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August 1, 1999
Keep Competitors Off Your Intellectual Property
Telecommunications companies, like other technology-related ventures, often base their
businesses on the unique and proprietary nature of their business ideas, processes,
products and services. Indeed, it is these proprietary products and services that allow
many telecommunications businesses to stake out a niche in the marketplace and to
distinguish themselves from the multitude of competing service providers. Yet, despite the
importance of these ideas, processes, products and services to the success of their
businesses, many telecommunications companies do not take the steps necessary to protect
themselves against copycats lying in wait to steal such "intellectual property"
from them, thus gaining access to the market niche they have so carefully developed.
In most cases, they need not let this happen. Service providers can protect their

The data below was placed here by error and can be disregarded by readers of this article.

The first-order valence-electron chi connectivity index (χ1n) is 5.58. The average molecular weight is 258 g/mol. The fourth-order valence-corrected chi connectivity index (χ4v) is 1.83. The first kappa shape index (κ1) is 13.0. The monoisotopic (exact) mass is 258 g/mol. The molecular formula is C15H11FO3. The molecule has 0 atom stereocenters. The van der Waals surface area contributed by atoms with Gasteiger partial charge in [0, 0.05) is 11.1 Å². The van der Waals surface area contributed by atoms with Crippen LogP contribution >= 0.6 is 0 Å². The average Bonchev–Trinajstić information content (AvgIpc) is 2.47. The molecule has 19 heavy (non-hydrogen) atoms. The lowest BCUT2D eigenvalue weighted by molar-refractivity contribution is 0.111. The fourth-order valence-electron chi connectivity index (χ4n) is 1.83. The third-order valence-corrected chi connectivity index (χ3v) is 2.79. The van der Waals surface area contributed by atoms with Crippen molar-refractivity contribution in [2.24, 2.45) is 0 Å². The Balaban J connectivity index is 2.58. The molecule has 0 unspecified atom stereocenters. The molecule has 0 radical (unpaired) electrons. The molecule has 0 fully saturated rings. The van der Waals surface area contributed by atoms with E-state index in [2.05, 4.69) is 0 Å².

company’s intellectual property by obtaining appropriate patent, trademark and copyright
protection. This article briefly explains each type of protection, the matters to which
they apply, how to determine if protection is needed and, if it is, the steps necessary to
obtain such protection.
A patent may be obtained for "any new and useful process, machine, manufacture or
composition of matter, or any new and useful improvement thereof." To be patentable,
the process, machine, manufacture or composition of matter must meet the requirements of
patentability, including novelty and nonobviousness. Thus, for example, software may be
patentable to the extent that it is not merely a mathematical algorithm and is associated
with a practical application. The same is true of a business process: it may be patentable
if it is sufficiently unique, useful, concrete and tangible.
Patent law confers what is called a "negative monopoly." That is, a patent
owner may prevent others from making, using or selling the invention for a period of 20
years from the date the application is filed. The patent owner also can elect to license
the patent to others and to derive often substantial royalties from such licenses.
In determining whether your business has a patentable process or product, it is
important to keep in mind that the United States is the last remaining country in the
world in which the initial patent applicant must be the "first to invent" and
not the "first to file." Thus, even if a competitor has stolen your invention